Sign up Latest Topics
 
 
 


Reply
  Author   Comment  
Juerg Feldmann

Fortiori Design LLC
Registered:
Posts: 1,530
 #1 
First of all thanks for the increasing numbers of emails I receive in my personal mailbox.
The actual idea is not get a  great and open minded discussion going on here or on the FaCT Forum and not a one by one exchange of ideas.
 I will therefor use some of the mails I received as  questions on here without using the  name.
 But again , much of what we discuss here is  new  may change faster than we think it may and is open for any positive critic.
 Any thing is on the table as the  goal and idea is to find some addition to the existing assessment ideas  first and perhaps   may change the way we assess or enhance the way we assess or may simply start a discussion on what we actually do  and whether we can do better.
Here one of a great critical question :
The mail was a question with an answer or opinion included.
Using NIRS or MOXY , do we not just simply add another toy to an already overloaded market of "performance" testing. Would a simple good body feeling not  be good enough.??

I can't agree more with this question and answer.
 The key is to actually regain a body feeling, which most of us lost due to  the different toys we use.

That's we we look at the end of the day or better of an IPAHD  for simple bio markers.
 Bio markers are  for example respiratory frequency, HR, SmO2 values and  more.
The idea is to assess a client , finding the different areas , where we have homeostasis disruption and connect this with FEELING and bio markers.
Including a performance value as a none physiological info.
Example : When many many years back the first POLAR PE 250 was coming out ( yes now you know how old I am, we where running around like crazy , impressed with the fact, that using a HR monitor  showed much different values of HR , than when we counted for 15 seconds by hand.
We printed out hundreds of test with grate graphs.
 Problem : what was the " right" HR for what workout.
So we would run with feeling and than watched the HR and decided , that this is a "good" HR. Research showed up and formulas got and still are getting developed. Predictions where made and so on.
Result ??????
VO2 testing got more popular with the problem that nobody could use the  results fro anything others , than bragging rights.
The idea, that VO2 max tested on a bike could be used for  any sport was refuted already early on. in
( remember dal Monte in Teheran congress , Will dig it out. )
Lactate created incredible  curves and motivated to incredible mathematical artistry and  ideas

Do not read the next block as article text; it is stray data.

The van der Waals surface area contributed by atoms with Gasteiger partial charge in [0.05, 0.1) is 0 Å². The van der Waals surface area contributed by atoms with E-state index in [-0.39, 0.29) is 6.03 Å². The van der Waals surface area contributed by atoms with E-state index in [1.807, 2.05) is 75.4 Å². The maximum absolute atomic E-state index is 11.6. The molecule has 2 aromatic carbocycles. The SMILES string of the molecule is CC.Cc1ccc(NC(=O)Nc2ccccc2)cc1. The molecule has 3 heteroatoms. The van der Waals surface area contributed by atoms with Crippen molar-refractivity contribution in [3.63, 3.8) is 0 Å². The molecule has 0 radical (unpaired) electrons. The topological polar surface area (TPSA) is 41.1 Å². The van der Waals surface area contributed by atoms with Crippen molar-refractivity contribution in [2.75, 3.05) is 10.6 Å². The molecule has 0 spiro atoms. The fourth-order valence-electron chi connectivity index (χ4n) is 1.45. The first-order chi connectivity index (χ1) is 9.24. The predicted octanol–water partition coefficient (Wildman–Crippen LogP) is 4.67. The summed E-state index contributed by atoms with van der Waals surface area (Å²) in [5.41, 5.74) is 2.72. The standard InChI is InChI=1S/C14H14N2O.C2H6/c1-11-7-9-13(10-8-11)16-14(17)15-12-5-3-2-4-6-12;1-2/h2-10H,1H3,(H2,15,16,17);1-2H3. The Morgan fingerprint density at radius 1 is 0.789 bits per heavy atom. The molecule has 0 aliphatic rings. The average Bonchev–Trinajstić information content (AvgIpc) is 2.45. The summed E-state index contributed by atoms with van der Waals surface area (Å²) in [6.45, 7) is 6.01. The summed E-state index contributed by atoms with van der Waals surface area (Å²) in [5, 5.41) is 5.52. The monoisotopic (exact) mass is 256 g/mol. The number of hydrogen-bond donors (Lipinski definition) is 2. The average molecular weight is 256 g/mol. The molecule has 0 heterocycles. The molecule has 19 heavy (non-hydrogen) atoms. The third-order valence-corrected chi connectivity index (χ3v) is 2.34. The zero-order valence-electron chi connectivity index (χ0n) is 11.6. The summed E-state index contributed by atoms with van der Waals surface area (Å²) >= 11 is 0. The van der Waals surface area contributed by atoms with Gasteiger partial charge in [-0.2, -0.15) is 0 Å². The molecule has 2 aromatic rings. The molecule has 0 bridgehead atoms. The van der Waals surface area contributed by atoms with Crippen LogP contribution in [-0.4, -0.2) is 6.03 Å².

What can we do with it ???
 Well the majority of successful athletes and trainer learned from experience and feeling , rather than theory and numbers.
So the key with MOXY is do not follow the same  path as we did with other tools.
MOXY is as mentioned before a direct info and combined with feeling , RF , HR and performance  a great tool to regain this feeling by understanding and listening to the body.
If we take wattage we may be fooled by the number but not by the feeling.
 Same with lactate same with VO2   and same with HR.
Having now  an affordable tool to see directly  what happens  to my immediate feeling and the follow up reactions will have a profound advantage for any workout.
 Instead of looking on a HR monitor you guess where you are before you look at the number. So you take HR as a biofeedback. Same with SmO2 , same if you still like to poke with lactate , same with RF.
 You have some feedback from each team member, connect this to performance and you have a baseline build on feeling and feedback.
 So the next day you may feel a much faster RF by the same wattage , and you can see, that SmO2 is higher.Now you can make a decision on how you like to react . Now you can draw some conclusion when moving all your info together.
 So for the moment many users of MOXY see a very fast and great reacting  tool with  some numbers, but what is the right number.
That's where the simple assessment UrpAHD comes in and you have a individual direction  where to go with having a "team " of bio markers working together for a baseline info.

The goal of the study is to see, whether we in fact can use on anybody an actual individual number SmO2 or whether we  only can use the actual trend of SmO2.
Here a small hint:
If you test your clients on a COMPU trainer:
 What do you do extremely carefully  and spent a lot of Time ????  why do you do this ????

YES that is the right answer .
 Now if you answered properly than give yourself this answer honestly:

Did you ever "calibrated your client as well ??? 
 Why not ?????
 Who warms up and calibrates the wattage trainer. ?
 Who calibrates the client ???









Juerg Feldmann

Fortiori Design LLC
Registered:
Posts: 1,530
 #2 
Here another common question.
 What is so different between using watt or maximal intensities and  formulas like VO2 % and your crazy ideas.
  Here a very short answer.
 There may be a difference between functional physiology and mathematical physiology.
  Here may take and please change it  if you   need.